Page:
The Infrared spectra of all materials were taken with Fourier transform infrared spectroscopy (Spectrum Two FT-IR Spectrometer, Perkin-Elmer). XRD analysis of the samples was done applying an X-ray spectrometerX27-mini diffract-meter. XRF and BET analysis of MnFe2O4/Zn2SiO4 were done utilizing X-ray fluorescence ARL PER FORM’X and BELSORP-mini II, Bell Japan, respectively. The morphology, elemental mapping of the samples and the particles size were determined employing Field emission scanning electron microscopy (FESEM, XL-30, Philips) and transmission electron microscopy (TEM, Zeiss-EM10C-100 KV, Germany). Energy Dispersive X-ray Spectroscopy (EDXS, Philips) was used to determine the type and the percentage of elements. The UV-Vis spectra of the aniline in aqueous media were recorded by Agilent 8453 UV-visible spectrophotometer. The photo-catalytic decomposition of aniline was performed in the one-liter batch photo-reactor and 1 kW Xe lamp fitted with AM1.5 filter (to simulate the solar light spectrum).
Preparation of Zn2SiO4, MnFe2O4 and MnFe2O4/Zn2SiO4
To prepare Zn2SiO4 NPs in correspondence with documents , 0.1 mole of [ZnSO4.7H2O] was completely dissolved in 100 ml distilled water. Then, 100 ml NaOH, 0.2 moles were added drop by drop to zinc sulfate solution and stirred at 80 °C. The solution was cooled to ambient temperature. Precipitated Zn(OH)2 was separated from the solution by centrifuge, it washed with distilled water and it dried at 100 °C for 12 h.
0.2 mole Zn(OH)2 and 0.1 mole silica powder with high purity were added to 200 ml distilled water and this mixture was stirred for 4 h at 80 °C. Precipitate was centrifuged and dried at 80 °C in oven and finally calcined at 1050 °C.
Based on previous research, MnFe2O4 NPs were synthesized in the urea aqueous solution to the reflux condition. To do this, 0.2 mole of (Fe(NO3)3.9H2O) and 0.1 mole of (Mn(NO3)2.4H2O) were dissolved in 200 ml water and 250 ml of 0.4 molar urea was added to this solution. This solution was heated on the water bath at 85°C for 12 h in the reflux condition. Precipitate was separated by centrifuge and washed with water and ethanol (respectively) several times. It was dried at 80°C in oven and calcined at 990 °C [19,20].
To prepare MnFe2O4/Zn2SiO4, MnFe2O4 nanoparticles were mechanically mixed with Zn2SiO4 (1:3 w/w %) in the presence of ethanol by agate pestle and mortar. This homogeneous mixture was dried at 110 °C in oven for 2 h and calcined at 1050 °C in the furnace for 5 h. Precipitate was sieved employing 100 mesh standard sieves.
Design of Experiment (DOE)
Design of experiment by Box-Behnken method has been used to obtain the minimum test required to obtain the effect of variables and relationship between variables on the percentage of aniline degradation also it used for optimization and mathematical modeling .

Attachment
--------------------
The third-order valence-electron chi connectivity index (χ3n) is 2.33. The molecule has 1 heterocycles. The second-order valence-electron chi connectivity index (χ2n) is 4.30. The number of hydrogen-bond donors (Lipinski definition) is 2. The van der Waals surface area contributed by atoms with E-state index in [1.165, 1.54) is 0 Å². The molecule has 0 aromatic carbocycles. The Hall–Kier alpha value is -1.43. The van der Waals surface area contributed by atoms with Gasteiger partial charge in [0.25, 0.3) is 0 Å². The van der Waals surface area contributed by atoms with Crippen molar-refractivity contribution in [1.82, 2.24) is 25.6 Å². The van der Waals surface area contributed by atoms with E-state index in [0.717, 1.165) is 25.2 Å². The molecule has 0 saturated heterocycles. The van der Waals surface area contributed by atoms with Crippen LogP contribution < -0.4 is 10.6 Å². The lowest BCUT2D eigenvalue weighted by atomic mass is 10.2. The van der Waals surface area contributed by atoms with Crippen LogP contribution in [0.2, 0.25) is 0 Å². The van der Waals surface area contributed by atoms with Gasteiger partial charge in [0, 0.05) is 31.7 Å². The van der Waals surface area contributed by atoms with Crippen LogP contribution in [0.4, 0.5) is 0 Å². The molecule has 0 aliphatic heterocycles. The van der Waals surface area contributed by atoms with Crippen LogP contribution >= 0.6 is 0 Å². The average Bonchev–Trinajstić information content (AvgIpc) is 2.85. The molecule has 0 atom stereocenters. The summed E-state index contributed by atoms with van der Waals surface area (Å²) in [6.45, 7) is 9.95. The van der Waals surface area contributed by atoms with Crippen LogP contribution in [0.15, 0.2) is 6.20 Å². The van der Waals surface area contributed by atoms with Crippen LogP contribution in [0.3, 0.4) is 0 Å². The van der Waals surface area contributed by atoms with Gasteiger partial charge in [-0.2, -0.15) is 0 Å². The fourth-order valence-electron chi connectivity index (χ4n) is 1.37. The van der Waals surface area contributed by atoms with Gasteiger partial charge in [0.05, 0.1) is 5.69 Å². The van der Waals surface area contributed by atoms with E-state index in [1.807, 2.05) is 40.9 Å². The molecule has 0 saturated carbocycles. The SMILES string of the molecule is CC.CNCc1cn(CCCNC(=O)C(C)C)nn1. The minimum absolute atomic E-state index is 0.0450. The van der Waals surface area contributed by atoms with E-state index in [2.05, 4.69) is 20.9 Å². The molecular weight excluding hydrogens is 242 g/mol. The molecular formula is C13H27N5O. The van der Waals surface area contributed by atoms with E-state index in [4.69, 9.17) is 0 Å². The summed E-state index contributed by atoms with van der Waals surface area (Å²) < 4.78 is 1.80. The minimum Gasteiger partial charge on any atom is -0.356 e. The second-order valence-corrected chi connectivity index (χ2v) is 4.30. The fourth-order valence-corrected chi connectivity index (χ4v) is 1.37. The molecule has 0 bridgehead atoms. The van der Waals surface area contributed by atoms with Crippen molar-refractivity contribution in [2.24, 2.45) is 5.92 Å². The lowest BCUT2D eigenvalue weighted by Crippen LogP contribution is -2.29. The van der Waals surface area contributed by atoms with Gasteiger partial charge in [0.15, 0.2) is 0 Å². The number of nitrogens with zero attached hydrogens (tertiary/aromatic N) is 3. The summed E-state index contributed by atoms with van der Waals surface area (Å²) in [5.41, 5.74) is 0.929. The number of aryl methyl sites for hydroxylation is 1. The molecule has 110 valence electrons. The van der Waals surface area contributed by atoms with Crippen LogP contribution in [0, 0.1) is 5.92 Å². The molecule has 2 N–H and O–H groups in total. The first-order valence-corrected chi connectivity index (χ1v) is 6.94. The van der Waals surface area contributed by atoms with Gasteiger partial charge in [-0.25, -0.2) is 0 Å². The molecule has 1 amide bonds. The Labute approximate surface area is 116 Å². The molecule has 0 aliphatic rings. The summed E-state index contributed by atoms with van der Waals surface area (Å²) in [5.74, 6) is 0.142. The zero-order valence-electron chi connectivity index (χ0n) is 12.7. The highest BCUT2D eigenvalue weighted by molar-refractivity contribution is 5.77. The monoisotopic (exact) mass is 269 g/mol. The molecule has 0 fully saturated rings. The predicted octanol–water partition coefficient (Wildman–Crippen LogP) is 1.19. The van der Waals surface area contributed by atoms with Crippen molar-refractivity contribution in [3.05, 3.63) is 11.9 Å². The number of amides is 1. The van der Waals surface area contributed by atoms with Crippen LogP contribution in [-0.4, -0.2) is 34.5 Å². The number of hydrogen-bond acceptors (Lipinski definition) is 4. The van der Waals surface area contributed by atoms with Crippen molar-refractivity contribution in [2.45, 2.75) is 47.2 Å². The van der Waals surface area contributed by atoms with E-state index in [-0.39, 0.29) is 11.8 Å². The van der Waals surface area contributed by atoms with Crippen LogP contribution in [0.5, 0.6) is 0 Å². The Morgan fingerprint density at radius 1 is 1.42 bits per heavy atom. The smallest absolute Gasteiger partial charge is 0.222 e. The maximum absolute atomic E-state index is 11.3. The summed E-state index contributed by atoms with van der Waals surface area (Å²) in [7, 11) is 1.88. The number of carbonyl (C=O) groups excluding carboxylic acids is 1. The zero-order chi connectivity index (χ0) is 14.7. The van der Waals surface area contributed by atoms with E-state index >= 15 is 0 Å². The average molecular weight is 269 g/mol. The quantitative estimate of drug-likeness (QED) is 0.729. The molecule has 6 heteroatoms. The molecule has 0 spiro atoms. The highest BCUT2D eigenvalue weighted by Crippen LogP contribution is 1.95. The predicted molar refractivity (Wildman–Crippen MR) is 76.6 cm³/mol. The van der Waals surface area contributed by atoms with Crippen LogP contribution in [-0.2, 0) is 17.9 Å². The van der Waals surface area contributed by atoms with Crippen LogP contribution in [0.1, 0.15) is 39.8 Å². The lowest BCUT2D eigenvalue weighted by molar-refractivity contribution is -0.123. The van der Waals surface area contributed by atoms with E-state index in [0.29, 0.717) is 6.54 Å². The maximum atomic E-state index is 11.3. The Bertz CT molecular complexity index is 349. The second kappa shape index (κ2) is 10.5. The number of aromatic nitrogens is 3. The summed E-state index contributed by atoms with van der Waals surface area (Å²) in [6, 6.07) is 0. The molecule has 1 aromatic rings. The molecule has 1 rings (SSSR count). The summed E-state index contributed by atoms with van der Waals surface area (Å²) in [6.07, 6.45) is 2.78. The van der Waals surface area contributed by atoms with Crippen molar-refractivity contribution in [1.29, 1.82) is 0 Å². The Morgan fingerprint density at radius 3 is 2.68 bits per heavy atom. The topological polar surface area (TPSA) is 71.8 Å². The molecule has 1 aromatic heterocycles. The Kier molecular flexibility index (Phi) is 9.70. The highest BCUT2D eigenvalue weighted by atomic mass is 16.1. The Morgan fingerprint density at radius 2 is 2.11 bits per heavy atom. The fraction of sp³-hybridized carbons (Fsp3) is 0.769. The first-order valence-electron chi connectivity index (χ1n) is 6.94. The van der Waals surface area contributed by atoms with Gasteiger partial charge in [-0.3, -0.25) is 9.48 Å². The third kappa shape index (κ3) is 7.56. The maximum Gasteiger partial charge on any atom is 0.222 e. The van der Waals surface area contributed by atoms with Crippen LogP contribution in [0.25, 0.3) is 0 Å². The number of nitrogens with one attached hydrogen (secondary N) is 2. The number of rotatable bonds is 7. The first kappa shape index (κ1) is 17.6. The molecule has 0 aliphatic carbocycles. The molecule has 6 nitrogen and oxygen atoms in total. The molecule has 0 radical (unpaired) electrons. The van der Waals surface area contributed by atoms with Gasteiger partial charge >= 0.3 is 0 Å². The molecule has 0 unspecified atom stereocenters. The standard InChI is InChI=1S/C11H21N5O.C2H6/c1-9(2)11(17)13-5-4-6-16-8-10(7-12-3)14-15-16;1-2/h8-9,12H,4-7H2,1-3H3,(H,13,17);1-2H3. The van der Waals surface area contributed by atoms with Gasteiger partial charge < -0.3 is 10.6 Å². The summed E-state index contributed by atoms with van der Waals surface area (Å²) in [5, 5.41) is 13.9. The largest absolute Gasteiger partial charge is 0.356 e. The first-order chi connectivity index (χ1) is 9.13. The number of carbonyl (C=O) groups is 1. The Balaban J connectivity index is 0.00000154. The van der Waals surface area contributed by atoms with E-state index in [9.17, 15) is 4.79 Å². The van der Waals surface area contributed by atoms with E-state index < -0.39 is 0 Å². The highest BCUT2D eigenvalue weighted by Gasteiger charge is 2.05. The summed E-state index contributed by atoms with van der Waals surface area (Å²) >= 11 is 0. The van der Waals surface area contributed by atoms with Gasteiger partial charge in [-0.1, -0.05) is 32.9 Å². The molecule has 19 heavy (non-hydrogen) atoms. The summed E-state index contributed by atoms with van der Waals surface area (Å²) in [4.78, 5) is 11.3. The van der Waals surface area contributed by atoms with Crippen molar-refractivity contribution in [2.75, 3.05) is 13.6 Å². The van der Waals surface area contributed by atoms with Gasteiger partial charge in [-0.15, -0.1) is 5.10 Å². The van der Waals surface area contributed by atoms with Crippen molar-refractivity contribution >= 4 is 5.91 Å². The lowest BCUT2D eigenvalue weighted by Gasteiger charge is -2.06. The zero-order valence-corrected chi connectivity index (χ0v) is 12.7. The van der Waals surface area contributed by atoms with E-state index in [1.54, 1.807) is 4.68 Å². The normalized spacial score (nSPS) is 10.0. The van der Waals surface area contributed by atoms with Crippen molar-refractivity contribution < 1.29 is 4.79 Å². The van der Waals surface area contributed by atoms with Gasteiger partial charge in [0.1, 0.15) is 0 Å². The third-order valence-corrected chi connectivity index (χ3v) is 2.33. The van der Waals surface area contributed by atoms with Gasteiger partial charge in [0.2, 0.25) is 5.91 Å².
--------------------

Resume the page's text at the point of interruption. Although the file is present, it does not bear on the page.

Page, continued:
According to Box-Behnken design (using a randomized method) with four variables and three levels for each variable, 27 tests were determined.
Variable levels were determined corresponding to Table 2.
The Minitab 17 statistical software was used to design the Box-Behnken. Experimental conditions were performed based on the design matrix (Table 3). The pH of solutions was modified by NaOH and H2SO4 (0.01 M). All of the experiments were performed with 1 liter of aqueous solutions to the batch reactor with stirring at ambient temperature. In each operation, photo-catalysts were added to aqueous solutions and maintained in the dark space for 30 minutes before irradiation. Then H2O2 with specific concentration was added to solution and maintained under simulated solar light irradiation (1 kW Xe lamp fitted with AM1.5 filter) for 120 minutes. The absorbance of aniline solutions before and through irradiation was analyzed applying UV-Vis spectrophotometer at 230 nm, within 120 minutes at 10-minute intervals. The percentage of aniline degradation was calculated by the equation (1) for 27 experiments separately.
Where A0 is absorption amounts to maximum absorption wavelength (230 nm) at t=0 (before irradiation), At is absorption amounts to at maximum absorption wavelength after t minute irradiation.
The most important parameters such as probability values (P-values), standard deviation of the residuals (S), R2, adjusted R2 and predicted R2 values were determined by variance analysis (ANOVA). The adequacy of the model was checked by residual plots of degradation. Then, response optimizer was applied to recognize the best operating conditions or global solutions to optimize the aniline degradation, to decrease costs, to increase sensitivity of factors and desirability.
In the optimum condition, photo-catalytic efficiency and kinetic of MnFe2O4/Zn2SiO4, MnFe2O4 and Zn2SiO4 were compared.
The catalyst performance was also studied after five times the experiment in optimal conditions.
RESULTS AND DISCUSSION
Characterization of MnFe2O4/Zn2SiO4 photo-catalyst
X-Ray Diffraction and X-ray Fluorescence analysis
The XRD patterns of the synthesized samples (MnFe2O4, Zn2SiO4 and MnFe2O4/Zn2SiO4) were taken as follows (Fig. 1).